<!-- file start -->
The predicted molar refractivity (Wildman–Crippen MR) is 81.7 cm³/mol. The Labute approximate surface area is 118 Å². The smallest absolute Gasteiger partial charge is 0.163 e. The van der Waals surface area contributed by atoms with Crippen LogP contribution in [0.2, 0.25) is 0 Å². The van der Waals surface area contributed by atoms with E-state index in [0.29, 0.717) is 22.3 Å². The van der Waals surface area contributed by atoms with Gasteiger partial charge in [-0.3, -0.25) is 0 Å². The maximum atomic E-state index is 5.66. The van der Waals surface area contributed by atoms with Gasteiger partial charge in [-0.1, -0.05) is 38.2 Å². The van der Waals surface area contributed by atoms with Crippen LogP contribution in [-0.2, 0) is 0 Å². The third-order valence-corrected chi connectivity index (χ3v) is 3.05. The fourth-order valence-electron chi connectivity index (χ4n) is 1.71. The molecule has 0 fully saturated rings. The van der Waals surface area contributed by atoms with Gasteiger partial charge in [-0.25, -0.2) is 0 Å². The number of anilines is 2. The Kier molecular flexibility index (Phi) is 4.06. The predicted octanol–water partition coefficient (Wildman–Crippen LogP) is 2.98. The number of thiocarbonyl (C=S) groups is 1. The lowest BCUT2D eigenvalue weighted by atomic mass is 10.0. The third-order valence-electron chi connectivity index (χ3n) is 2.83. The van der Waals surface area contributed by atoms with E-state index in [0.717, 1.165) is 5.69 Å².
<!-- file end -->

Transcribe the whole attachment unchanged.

The predicted molar refractivity (Wildman–Crippen MR) is 81.7 cm³/mol. The Labute approximate surface area is 118 Å². The smallest absolute Gasteiger partial charge is 0.163 e. The van der Waals surface area contributed by atoms with Crippen LogP contribution in [0.2, 0.25) is 0 Å². The van der Waals surface area contributed by atoms with E-state index in [0.29, 0.717) is 22.3 Å². The van der Waals surface area contributed by atoms with Gasteiger partial charge in [-0.3, -0.25) is 0 Å². The maximum atomic E-state index is 5.66. The van der Waals surface area contributed by atoms with Gasteiger partial charge in [-0.1, -0.05) is 38.2 Å². The van der Waals surface area contributed by atoms with Crippen LogP contribution in [-0.2, 0) is 0 Å². The third-order valence-corrected chi connectivity index (χ3v) is 3.05. The fourth-order valence-electron chi connectivity index (χ4n) is 1.71. The molecule has 0 fully saturated rings. The van der Waals surface area contributed by atoms with Gasteiger partial charge in [-0.25, -0.2) is 0 Å². The number of anilines is 2. The Kier molecular flexibility index (Phi) is 4.06. The predicted octanol–water partition coefficient (Wildman–Crippen LogP) is 2.98. The number of thiocarbonyl (C=S) groups is 1. The lowest BCUT2D eigenvalue weighted by atomic mass is 10.0. The third-order valence-electron chi connectivity index (χ3n) is 2.83. The van der Waals surface area contributed by atoms with E-state index in [0.717, 1.165) is 5.69 Å².